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Publication numberUS1772589 A
Publication typeGrant
Publication dateAug 12, 1930
Filing dateJun 9, 1927
Priority dateJun 9, 1927
Publication numberUS 1772589 A, US 1772589A, US-A-1772589, US1772589 A, US1772589A
InventorsBeamer Joseph W
Original AssigneeBeamer Joseph W
Export CitationBiBTeX, EndNote, RefMan
External Links: USPTO, USPTO Assignment, Espacenet
Muffler
US 1772589 A
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Description  (OCR text may contain errors)

J. W. BEAMER Aug. 12, 1930.

MUFFLER 2 Sheds-Shut 1 Filed June 9, 1927 Aug. l2, 1930. Y J. w. BEAMER 1,772,589

MUFFLE R Filed June 9, 1927 2 sham-shut 2 llllllllln j7welzwrf j jgv/ Weamer Patented Aug. 12, 1930 JOSEPH w. BEAMER, or cnzcaeo, ILLmoIs MUFILEB Application filed June 9,

-This invention relates to mufilers for exhaust gases, and has for its object to provide a simple, practical and efficient device of the character described, which practically eliminates the noises produced by exhaust gases under pressure, without producing any backpressure in the motor.

A, further object of this invention is to provide a muffler which will not allow sparks or flame to pass through the mufiler to the atmosphere.

A still further object of this invention is to provide a muffler which allows the gases a free passage to the atmosphere and therefore will not clog or collect carbon.

A still further object of this invention is to provide a muffler which will be durable and will not break or burst under the pressure exerted by the explosion of gas within the mufiler proper.

A still further object of this invention is to provide a muffler which will diffuse the gases and cause them to rapidly spend their kinetic energy.

A still further object of this invention is to provide a mufilerwhich is small and compact and will occupy a minimum amount of space.

To these ends, the invention comprises a housing, mainly diamond shape in cross section, provided with axial openings serving as the inlet and outlet therefor and a conical baflie plate located in the forward end so as to provide an annular passage which acts to expand and cool the gases, and then by virtue of this positioning of the bafile plate in the forward endof the diamond housing, to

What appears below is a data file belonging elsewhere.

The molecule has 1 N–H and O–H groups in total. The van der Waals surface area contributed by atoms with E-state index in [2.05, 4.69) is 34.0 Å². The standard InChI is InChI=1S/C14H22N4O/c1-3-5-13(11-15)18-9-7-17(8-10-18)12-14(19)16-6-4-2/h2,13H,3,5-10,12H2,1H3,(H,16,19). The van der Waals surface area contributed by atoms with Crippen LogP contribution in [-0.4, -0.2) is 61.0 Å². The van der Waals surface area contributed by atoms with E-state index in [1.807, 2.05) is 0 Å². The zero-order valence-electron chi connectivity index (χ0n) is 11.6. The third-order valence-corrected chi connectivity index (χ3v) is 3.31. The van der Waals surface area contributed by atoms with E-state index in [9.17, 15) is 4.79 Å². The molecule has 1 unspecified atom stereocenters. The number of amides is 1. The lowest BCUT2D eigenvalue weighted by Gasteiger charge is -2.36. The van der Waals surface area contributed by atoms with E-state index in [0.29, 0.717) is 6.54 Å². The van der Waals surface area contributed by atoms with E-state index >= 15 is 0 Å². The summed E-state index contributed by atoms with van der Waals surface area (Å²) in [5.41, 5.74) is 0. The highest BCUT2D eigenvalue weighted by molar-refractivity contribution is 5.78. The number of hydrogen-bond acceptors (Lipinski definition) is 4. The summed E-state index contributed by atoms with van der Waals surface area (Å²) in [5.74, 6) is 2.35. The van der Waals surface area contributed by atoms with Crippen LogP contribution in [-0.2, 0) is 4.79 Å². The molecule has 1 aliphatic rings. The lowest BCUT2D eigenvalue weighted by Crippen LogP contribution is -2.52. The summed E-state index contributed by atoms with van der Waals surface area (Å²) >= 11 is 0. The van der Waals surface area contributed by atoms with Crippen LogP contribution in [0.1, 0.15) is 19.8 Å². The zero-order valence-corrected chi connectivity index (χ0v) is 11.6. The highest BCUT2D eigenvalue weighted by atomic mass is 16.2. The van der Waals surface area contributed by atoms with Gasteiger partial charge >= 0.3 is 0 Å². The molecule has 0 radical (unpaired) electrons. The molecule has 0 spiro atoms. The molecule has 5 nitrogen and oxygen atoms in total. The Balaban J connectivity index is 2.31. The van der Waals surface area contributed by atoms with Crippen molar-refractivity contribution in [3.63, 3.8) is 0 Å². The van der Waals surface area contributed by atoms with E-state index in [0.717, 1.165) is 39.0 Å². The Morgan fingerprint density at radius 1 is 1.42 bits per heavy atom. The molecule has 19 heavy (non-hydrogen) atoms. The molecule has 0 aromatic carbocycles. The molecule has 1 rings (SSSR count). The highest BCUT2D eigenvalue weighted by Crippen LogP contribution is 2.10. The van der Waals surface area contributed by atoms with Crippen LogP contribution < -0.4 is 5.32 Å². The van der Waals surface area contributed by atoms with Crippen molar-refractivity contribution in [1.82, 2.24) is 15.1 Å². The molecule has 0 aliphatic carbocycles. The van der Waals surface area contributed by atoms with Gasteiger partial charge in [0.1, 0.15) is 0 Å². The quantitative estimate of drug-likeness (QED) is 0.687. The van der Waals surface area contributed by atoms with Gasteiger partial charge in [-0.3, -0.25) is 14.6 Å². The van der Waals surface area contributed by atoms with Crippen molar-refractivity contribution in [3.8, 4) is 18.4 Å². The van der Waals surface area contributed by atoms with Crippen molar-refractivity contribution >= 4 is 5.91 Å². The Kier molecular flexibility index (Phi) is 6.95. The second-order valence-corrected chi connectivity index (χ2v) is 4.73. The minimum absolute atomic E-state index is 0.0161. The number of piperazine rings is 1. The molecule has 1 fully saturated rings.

f provide a wall substantially at right angles to the flow of gases whereby greatly to cool these gases before they pass lnto t e expansion chamberJ When expanded, these gases will be cooled sufliciently to'prevent noticeable concussions or explosions, and the back pres sure will be accordingly eliminated, as well as the poisonous parts returnedto the gases as the temperature lowers to that of atmosphere at the outlet of the mufller. The passages in the housing are ample in size for the gases freely to travel forwardly, cooling and expanding in an etlicient manner to eliminate noise.

1927. Serial No. 197,549.

Further, because of the novel construction of this invention, the muffler is unusually strengthened so as to withstand any explosions that are liable to take place within the muflier proper.

Other objects and advantages of my invention will be apparent from the following description when taken in connection with the accompanying drawings, in which:

Figure 1 is a vertical sectional view of a mufiler embodying my invention, illustrating a double unit;

Fig. 2 is a similar view, but showing a single unit only;

Fig. 3 is a vertical sectional view of an alternative embodiment of the invention;

Fig. 4 is another form of embodiment of the invention;

Fig. 5 is another alternative embodiment of the invention; and

Fig. 6 is a still further embodiment of the invention.

As is well known, the detonations of the exhaust of an. internal combustion engine or other gaseous pressure motor, are due to the expansion of the gases as they are expelled from the vent or exhaust pipe. In the case of an internal combustion engine, the gases derive their force from the quick combustion and explosion within the cylinders or working chambers of the engine. On escaping from the engine cylinders into the exhaust pipe, the hot gases set up straight lines of propulsive force along the path of least resistance and should they be permitted to escape directly into the atmosphere, they expand rapidly in all directions producing heavy concussions and detonations. If the gases be permitted to expand and also be cooled before they escape into the air, the noise of the exhaust will be reduced commensurately as the gases approximate atmospheric pressure and temperature. The present invention is designed essentially to produce a substantially complete dissipation of the forces in the exhaust gases, and therefore, an elimination of all noise by providing for practically complete expansion and material reduction in temperature within the mufiler so that the gases in effect roll out into the atmosphere from the mufller without any appreciable propulsive force and at a greatly reduced temperature. 7